then the listing price? 2--If the real estate broker does not want to increase the listing price, may I unilaterally cancel this listing without owing commission to the broker for the past listing?
The listing belongs to you. You can demand that the price be increased. The realtor is your agent - As the principal you can direct your agent to raise the price.
However, realtors perform a market analysis to determine what is the best price to set in order to sell your house. The price is based on what similarly situated homes i n or near your community sold for. So, unless you have reason to believe that the analysis performed by the realtor is wrong, I would be careful about pricing your home out of the market.
I am not a CA attorney, laws vary from state to state, therefore you should always consult a local attorney.
If this answer was helpful, please mark it as helpful or as a best answer. This answer is for general education purposes only. It neither creates an attorney-client relationship nor provides legal guidance or advice. The answer is based on the limited information provided and the answer might be different had additional information been provided. You should consult an attorney.
Real Estate Attorney
Check your listing agreement. Does it allow you to set the price? If it states that the price will be listed at a certain price and the broker finds a buyer at that price, you may have to pay the broker's commission even if you refused the sale.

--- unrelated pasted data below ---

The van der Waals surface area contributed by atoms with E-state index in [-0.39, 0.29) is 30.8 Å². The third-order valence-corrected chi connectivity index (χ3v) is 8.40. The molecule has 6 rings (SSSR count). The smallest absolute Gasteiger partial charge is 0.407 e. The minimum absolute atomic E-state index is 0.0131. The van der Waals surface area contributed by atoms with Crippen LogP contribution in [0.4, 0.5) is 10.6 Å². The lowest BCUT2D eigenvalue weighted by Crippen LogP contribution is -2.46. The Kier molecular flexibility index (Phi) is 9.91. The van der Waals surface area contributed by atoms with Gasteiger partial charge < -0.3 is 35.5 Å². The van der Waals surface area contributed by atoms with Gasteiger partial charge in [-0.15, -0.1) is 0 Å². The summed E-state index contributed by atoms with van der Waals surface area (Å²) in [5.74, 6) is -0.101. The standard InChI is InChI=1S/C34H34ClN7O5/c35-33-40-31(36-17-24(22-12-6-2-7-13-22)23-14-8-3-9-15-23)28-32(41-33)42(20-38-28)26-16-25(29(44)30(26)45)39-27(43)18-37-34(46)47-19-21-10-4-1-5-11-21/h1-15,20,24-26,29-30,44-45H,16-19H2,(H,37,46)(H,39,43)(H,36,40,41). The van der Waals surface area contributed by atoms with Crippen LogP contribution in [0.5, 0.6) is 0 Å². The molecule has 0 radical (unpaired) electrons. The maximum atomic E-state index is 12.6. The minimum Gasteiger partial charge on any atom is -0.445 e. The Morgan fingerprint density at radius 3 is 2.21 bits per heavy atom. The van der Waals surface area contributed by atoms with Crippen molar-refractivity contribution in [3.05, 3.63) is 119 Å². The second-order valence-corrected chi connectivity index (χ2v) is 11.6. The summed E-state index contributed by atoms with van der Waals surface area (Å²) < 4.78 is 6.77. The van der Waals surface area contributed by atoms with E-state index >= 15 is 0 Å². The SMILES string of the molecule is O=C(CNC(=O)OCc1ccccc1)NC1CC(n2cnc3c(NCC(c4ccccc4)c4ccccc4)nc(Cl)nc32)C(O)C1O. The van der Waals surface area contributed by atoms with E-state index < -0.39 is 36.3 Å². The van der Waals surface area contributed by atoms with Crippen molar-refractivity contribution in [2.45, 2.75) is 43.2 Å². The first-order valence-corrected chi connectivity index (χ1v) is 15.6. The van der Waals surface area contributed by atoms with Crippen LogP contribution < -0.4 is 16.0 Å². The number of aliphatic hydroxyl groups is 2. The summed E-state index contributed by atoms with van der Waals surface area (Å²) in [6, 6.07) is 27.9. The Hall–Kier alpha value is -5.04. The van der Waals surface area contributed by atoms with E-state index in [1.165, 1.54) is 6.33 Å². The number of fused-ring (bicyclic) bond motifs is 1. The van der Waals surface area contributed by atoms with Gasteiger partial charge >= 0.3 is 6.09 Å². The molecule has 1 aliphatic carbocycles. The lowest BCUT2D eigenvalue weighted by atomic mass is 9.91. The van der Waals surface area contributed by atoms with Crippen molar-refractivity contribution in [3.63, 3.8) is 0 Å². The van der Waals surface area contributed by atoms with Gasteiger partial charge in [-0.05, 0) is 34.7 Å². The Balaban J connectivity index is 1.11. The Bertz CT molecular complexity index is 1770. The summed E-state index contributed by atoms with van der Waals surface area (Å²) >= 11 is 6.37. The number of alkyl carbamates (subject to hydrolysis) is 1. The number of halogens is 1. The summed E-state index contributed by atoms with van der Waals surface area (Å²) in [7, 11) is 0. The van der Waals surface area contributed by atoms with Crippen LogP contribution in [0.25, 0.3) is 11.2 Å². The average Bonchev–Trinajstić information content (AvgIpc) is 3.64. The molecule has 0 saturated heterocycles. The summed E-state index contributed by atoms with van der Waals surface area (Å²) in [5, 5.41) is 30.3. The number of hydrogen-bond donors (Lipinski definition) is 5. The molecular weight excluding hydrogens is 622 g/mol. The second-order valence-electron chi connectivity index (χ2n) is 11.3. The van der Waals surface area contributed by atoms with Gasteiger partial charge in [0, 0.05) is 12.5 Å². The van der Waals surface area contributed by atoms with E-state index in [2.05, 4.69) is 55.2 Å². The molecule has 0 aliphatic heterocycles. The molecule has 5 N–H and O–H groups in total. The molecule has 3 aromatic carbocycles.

Remember the broker wants to sell the house at the highest possible price, just like you do.
Real Estate Attorney
Typically, you would not owe the commission unless the the agent finds a ready, willing, and able full price purchaser (with no contingencies) at the original price. Hopefully your agent will work with you.
Personal Injury Lawyer
I concur with my colleagues. You may want to talk directly with one or two of the real estate attorneys listed above.
Mr. Crosner is licensed to practice law in California and has been practicing law in California since 1978. The response herein is general legal and business analysis.. It is not intended nor construed to be "legal advice" but rather it is analysis, and different lawyers may analyze this matter differently, especially if there are additional facts not reflected in the question. Oftentimes the question does not include significant and important facts and timelines that, if known, could significantly change the reply and make it unsuitable. I am not your attorney until retained by a written retainer agreement signed by both of us. See also avvo.com terms and conditions item 9, incorporated as if it was reprinted here.